limited, and they had only to judge whether the treaty complies with German law, saying “the
appropriateness and reasonableness of the ESM must be decided by the German parliament.” He also
said that “even in an intergovernmental system of governance, the elected members of the German
parliament as representatives of the people must keep control over basic decisions on the budgetary

Chancellor Merkel Satisfied

For German Chancellor Angela Merkel and her center-right coalition government, and to some
extent also for the docile opposition – the left-wing Social Democratic Party and the Greens, the
verdict comes as a great relief. A ruling from the court in favor of blocking the ESM ratification
would have jeopardized the euro rescue program, which was negotiated with painstaking diplomacy. If
German President Joachim Gauck signs the treaty by the end of June, Merkel can carry on her policy,
which she thinks is the right and only way. However, the 190 billion euro liability will drive the
German deficit to new heights. Serious news networks reported a few days ago that the deficit is
now 2 trillion euros.

A Good Idea — In The Beginning

As everybody knows, this European crisis is throwing a lot of shadows on the global economic
system because of its uncertainty. For the same reason, dark clouds are hanging over the global
textile industry. As some major textile machinery suppliers have confirmed repeatedly, there are
projects everywhere, but everybody is holding back on these projects. In the 1990s, when all these
European ideas and projects came into being, they all looked pretty good. Europe reached a state of
political stability and economic dynamism. But the economic integration of Europe, which was at the
time associated with building the internal market and increased permeability of the borders, was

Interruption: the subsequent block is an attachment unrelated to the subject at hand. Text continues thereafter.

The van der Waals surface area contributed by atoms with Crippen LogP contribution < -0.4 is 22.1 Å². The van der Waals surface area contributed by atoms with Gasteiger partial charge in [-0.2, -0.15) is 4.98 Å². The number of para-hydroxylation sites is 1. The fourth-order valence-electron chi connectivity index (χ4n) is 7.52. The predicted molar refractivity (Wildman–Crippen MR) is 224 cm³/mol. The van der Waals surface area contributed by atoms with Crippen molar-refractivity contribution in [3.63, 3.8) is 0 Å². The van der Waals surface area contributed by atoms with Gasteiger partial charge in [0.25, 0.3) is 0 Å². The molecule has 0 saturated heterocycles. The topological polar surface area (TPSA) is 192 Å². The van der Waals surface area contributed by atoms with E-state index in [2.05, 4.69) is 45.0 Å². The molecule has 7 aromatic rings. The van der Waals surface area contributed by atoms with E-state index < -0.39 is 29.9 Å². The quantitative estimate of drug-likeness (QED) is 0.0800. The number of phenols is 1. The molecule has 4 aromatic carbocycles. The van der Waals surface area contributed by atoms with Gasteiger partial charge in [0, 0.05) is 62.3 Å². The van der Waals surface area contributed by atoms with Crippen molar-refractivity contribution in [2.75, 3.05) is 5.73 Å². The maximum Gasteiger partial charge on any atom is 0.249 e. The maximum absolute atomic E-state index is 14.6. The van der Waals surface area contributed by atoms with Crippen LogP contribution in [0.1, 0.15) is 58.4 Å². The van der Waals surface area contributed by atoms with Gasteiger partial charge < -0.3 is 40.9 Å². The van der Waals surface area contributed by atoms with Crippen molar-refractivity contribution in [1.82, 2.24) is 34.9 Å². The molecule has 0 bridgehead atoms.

not enough for the elite of European politicians. With the subsequent actions to integrate all
kinds of duties into one pot, the idea broke apart and brought on the current situation, affecting
the social and economic life and the long-term prospects of the EU.

A Relief For Europe

The German approval of the ESM was of utmost importance for the euro crisis management.
Without this green light from the main financial backer of the fund, the ESM could not be
implemented at all, which could have led to an even more profound crisis in the eurozone.
Currently, the financial resources of the temporary bailout fund, the EFSF, will soon be exhausted
– after reform programs for Greece, Ireland and Portugal have swallowed around 200 billion euros,
plus another 100 billion for Spain.

Banks Never Lose

Immediately after the verdict of the high court, the German stock index (DAX) rose
considerably, as did the value of the euro, which rose to US$1.29. It seems that the financial
players don’t bother too much about the restrictions. Obviously, these people are not interested in
sustainability and sincere reforms – they are more interested in the next cash injections.

All over Europe, the citizens are not happy with the situation, but they are not asked for
their opiniosn. On one blog, a German citizen wrote, “we’ll get Mediterranean relations, easy use
of money and loans. Overall, we get what no one in this country wanted to have.”

September 18, 2012